Will the Real Mike Tyson (1/1 NFT) Please Stand Up?

The NFT 1/1 you’ve been waiting for is finally dropping today! You head over to the mint page, connect your wallet, and you’re ready to spend more than US-$100,000 to secure your one-of-a-kind grail. Excited, you click on “mint” and expect to own your newly minted NFT in seconds. However, the loading page time goes from seconds to minutes without an update.

Suddenly, an error message arises, and the hairs on the back of your neck start to rise.

“404? Wait, the image is broken?”

You start to realize that something is very wrong.

You contact the artist, and they say not to worry. Within no time, the minting platform creates a 2nd version and airdrops it to your wallet while retaining the original.

Wait. Isn’t this worse? Now there are 2 Mike Tyson NFTs that are supposed to be 1/1s (here and here). And one of them you own, but the other is still in another wallet?

The dilemma of duplicate NFTs

This isn’t a story of fiction. This actually happened to someone, and it happens to people all over the world all the time.

Which one is the real NFT?

How do we reconcile duplicate NFTs?

When it’s time to sell this piece, the owner is going to have a really hard time explaining why there are two versions of the 1:1. Even worse, the provenance (including all details about the purchase history and the bid history) is on the original, whereas the one in his possession does not.

This begs the question, how do we reconcile duplicate NFTs? Which one is real? Is it based on which one was minted first? The contract of who minted? The one that had bids and sale information? Or the one that the legitimate buyer has in his possession?

Now imagine that the buyer has both of the NFTs, does he get the ability to sell two of them? Or does he need to burn one (and which one? And how?) to legitimize it back into a 1:1?

What if the platform refuses to comply with this procedure? Or what if his purchase remained trapped on the platform without an airdropped copy? Would he have the authority to re-mint on his own behalf? Is there a social consensus around this? And who else would have the authority to re-mint in extreme circumstances? What is protecting the minter OR owner from losing thousands of dollars in value of digital assets?

There are simply no industry procedures or standards for dealing with duplicates.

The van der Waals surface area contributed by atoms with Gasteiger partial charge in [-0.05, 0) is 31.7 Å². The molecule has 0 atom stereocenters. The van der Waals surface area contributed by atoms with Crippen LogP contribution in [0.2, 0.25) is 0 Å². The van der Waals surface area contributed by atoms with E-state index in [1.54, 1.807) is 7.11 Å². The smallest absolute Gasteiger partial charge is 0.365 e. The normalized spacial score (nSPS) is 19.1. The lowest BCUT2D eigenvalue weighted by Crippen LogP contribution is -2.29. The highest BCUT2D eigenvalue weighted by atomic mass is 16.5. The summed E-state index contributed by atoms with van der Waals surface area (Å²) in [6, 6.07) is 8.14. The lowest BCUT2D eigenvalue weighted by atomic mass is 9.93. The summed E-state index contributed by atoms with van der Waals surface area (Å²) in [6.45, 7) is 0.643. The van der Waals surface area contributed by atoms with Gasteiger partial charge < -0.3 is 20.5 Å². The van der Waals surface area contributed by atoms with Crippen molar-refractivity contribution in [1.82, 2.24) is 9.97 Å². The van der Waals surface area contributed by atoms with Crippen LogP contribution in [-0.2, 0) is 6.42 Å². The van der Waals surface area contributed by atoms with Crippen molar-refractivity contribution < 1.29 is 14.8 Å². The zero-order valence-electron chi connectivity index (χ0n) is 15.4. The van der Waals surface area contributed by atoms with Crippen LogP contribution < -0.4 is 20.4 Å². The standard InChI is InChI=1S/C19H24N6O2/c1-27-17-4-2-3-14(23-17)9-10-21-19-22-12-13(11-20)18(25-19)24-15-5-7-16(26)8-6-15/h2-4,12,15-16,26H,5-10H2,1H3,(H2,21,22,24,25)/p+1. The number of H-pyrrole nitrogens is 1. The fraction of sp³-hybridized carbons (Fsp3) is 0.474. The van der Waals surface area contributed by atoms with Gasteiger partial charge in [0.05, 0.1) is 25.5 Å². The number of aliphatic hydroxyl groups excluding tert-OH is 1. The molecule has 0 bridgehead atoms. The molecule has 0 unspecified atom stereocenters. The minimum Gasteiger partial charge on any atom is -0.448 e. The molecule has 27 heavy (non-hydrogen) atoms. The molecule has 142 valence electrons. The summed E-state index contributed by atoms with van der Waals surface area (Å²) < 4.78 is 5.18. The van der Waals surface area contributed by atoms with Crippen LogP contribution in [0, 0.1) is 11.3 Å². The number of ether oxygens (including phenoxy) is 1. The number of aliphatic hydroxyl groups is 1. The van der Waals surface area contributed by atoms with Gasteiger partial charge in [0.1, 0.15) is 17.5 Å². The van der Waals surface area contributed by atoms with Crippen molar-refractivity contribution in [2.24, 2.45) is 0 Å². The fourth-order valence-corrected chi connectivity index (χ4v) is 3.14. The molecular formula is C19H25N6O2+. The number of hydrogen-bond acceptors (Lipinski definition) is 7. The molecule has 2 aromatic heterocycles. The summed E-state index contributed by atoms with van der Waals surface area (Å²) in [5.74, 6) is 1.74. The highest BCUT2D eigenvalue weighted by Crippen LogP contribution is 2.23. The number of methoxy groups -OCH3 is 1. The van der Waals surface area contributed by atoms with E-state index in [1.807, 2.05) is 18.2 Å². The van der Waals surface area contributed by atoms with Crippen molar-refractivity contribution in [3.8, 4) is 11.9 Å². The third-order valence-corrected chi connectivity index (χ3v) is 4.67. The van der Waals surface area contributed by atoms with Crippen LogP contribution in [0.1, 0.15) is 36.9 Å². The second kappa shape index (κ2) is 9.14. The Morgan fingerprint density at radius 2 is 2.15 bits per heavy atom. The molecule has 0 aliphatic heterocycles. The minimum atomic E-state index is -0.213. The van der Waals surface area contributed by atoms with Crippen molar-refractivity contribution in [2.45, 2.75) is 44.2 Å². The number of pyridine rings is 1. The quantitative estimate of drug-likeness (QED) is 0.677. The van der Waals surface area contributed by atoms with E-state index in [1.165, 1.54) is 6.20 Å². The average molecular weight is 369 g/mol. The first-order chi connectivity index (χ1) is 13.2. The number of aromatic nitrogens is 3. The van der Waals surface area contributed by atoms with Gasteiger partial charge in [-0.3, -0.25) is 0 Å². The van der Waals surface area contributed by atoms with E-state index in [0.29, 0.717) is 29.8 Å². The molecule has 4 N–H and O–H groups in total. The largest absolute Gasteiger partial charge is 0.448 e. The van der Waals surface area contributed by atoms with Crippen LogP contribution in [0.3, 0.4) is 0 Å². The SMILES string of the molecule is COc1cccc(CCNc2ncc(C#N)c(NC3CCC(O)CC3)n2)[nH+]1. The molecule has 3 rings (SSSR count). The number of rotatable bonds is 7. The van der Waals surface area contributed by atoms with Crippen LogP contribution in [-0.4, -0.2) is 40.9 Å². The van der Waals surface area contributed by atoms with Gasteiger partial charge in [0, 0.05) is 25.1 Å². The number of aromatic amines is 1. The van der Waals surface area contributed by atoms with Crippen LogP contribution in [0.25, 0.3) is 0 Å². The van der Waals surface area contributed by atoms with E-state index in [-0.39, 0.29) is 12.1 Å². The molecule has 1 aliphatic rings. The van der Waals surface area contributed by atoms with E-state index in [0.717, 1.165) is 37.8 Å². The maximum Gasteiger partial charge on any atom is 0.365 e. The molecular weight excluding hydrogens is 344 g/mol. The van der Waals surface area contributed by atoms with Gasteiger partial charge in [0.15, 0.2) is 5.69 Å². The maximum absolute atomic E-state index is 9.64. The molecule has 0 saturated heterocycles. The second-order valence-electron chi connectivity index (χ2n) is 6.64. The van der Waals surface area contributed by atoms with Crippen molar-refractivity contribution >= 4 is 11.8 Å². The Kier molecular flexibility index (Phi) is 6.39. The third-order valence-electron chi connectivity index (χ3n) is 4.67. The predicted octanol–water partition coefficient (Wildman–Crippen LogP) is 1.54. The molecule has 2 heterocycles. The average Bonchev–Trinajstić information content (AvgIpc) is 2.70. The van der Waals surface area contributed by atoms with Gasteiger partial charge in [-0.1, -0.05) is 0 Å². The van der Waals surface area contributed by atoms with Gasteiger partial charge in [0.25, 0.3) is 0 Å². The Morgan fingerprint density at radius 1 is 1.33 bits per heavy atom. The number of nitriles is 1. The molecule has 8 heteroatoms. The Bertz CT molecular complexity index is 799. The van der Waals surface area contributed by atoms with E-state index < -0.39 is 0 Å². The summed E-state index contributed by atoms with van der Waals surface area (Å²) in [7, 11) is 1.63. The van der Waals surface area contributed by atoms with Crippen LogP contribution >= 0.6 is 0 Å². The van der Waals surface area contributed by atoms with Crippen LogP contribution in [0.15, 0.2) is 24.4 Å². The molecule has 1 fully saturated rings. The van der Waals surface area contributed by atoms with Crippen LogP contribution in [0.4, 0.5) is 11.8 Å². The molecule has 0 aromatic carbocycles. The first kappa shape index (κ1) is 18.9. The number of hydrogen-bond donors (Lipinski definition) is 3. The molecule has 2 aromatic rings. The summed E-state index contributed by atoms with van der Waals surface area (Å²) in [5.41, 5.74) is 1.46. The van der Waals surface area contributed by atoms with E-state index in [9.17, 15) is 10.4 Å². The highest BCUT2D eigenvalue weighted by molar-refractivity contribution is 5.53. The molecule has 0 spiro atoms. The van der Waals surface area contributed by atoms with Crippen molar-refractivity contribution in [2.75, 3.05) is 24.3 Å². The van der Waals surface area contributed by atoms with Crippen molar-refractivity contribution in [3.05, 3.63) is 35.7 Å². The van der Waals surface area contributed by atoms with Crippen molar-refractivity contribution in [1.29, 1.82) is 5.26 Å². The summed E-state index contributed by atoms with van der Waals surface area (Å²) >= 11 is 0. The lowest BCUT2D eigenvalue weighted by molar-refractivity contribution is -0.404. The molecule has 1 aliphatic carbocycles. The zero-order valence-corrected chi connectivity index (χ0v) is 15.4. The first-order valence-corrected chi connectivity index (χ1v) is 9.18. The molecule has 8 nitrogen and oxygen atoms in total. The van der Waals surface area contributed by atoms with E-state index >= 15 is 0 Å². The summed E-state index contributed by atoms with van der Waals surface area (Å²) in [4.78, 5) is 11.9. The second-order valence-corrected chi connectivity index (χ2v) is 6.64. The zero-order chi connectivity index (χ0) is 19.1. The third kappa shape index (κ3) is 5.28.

If you figure we can just kick this down the road to deal with in the future, think that over for a minute. In a world where markets go up along with the number of chains, inadvertent duplication of NFTs will increase, and so will forgeries and scams.

How NFT software can help reconcile duplicates

As we already saw above, the problem of duplicate NFTs spawns numerous questions about how to resolve it, and each question branches into multiple follow-up questions.

But there is an aspect that none of the above questions touch. Recap these questions: They all revolve around the owner of the duplicate NFT. What can the owner do? And what consequences arise if the owner tries to reconcile the duplicate NFTs? If we try to locate the solution with the NFT owner, we fall down a rabbit hole of endless problems.

Likewise, the solution is also not to be found on the blockchain because the NFT and its duplicate are both immutable. As blocks get added, the NFT and its ghost twin are baked deeper and deeper into the chain of proofs.

No — we have to look elsewhere, but we don’t have to look far. There is a person who is at least as involved with an NFT as the NFT owner: It’s the artist. As the creator of the NFT, the artist has the ultimate authority to decide an NFT’s identity.

How can the artist make their decision incontestable and auditable for everyone? Through an attestation with a cryptographic signature. Here is where platforms like Atomic Sign and Atomic Lore come into play. Atomic Sign enables you to provably add any relevant contextual or historical data to an NFT. With Atomic Sign, an artist can create an attestation for the correct NFT and sign it with their wallet. From this point onwards, the duplication is resolved once and forever.

Now Fixed!

We’re happy to report that there are no more questions on this Mike Tyson 1/1. The true version has been updated with an attestation here (signed by the artist’s wallet). The other piece can remain in existence, but it’s not the original.

The initial attempt to purchase and mint the NFT occurred at contract 0xb8df793c5d7abedac69595fa5051b3844b335413 and token ID 0. However, there was and continues to be a problem with this contract. Therefore, this NFT was minted and is the correct and sole 1/1 of this work. I attest this as the NFT creator - Cory Van Lew.

Resolving Provenance Dilemmas

NFT artists! You can do this too. If any of your NFTs gets into a “Mike Tyson scenario,” you’re in the position to clarify and correct this information in a provable way. All you need is a capable attestation service like Atomic Sign. Contact us for more information on how to get started.

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